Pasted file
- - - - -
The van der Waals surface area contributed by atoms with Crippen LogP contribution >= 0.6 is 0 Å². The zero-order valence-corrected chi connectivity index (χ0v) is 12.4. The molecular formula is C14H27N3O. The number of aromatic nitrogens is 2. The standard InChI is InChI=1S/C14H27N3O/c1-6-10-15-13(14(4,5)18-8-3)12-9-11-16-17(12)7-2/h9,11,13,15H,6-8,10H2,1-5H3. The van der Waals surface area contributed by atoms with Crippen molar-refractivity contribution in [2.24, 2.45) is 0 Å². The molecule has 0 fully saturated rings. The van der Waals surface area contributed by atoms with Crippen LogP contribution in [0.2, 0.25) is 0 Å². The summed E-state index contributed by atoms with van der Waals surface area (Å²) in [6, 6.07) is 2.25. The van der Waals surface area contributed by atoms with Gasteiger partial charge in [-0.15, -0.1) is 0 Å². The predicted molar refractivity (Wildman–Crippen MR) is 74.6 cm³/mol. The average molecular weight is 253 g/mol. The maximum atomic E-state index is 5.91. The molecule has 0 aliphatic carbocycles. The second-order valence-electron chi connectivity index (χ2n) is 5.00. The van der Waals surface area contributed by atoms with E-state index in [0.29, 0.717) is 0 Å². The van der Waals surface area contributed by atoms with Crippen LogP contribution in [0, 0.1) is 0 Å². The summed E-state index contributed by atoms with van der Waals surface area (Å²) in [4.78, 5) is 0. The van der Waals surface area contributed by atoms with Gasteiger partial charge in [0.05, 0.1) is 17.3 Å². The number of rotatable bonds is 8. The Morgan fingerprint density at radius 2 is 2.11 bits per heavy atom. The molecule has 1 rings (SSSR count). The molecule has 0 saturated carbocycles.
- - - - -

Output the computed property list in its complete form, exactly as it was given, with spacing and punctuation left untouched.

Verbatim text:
The van der Waals surface area contributed by atoms with Crippen LogP contribution >= 0.6 is 0 Å². The zero-order valence-corrected chi connectivity index (χ0v) is 12.4. The molecular formula is C14H27N3O. The number of aromatic nitrogens is 2. The standard InChI is InChI=1S/C14H27N3O/c1-6-10-15-13(14(4,5)18-8-3)12-9-11-16-17(12)7-2/h9,11,13,15H,6-8,10H2,1-5H3. The van der Waals surface area contributed by atoms with Crippen molar-refractivity contribution in [2.24, 2.45) is 0 Å². The molecule has 0 fully saturated rings. The van der Waals surface area contributed by atoms with Crippen LogP contribution in [0.2, 0.25) is 0 Å². The summed E-state index contributed by atoms with van der Waals surface area (Å²) in [6, 6.07) is 2.25. The van der Waals surface area contributed by atoms with Gasteiger partial charge in [-0.15, -0.1) is 0 Å². The predicted molar refractivity (Wildman–Crippen MR) is 74.6 cm³/mol. The average molecular weight is 253 g/mol. The maximum atomic E-state index is 5.91. The molecule has 0 aliphatic carbocycles. The second-order valence-electron chi connectivity index (χ2n) is 5.00. The van der Waals surface area contributed by atoms with E-state index in [0.29, 0.717) is 0 Å². The van der Waals surface area contributed by atoms with Crippen LogP contribution in [0, 0.1) is 0 Å². The summed E-state index contributed by atoms with van der Waals surface area (Å²) in [4.78, 5) is 0. The van der Waals surface area contributed by atoms with Gasteiger partial charge in [0.05, 0.1) is 17.3 Å². The number of rotatable bonds is 8. The Morgan fingerprint density at radius 2 is 2.11 bits per heavy atom. The molecule has 1 rings (SSSR count). The molecule has 0 saturated carbocycles.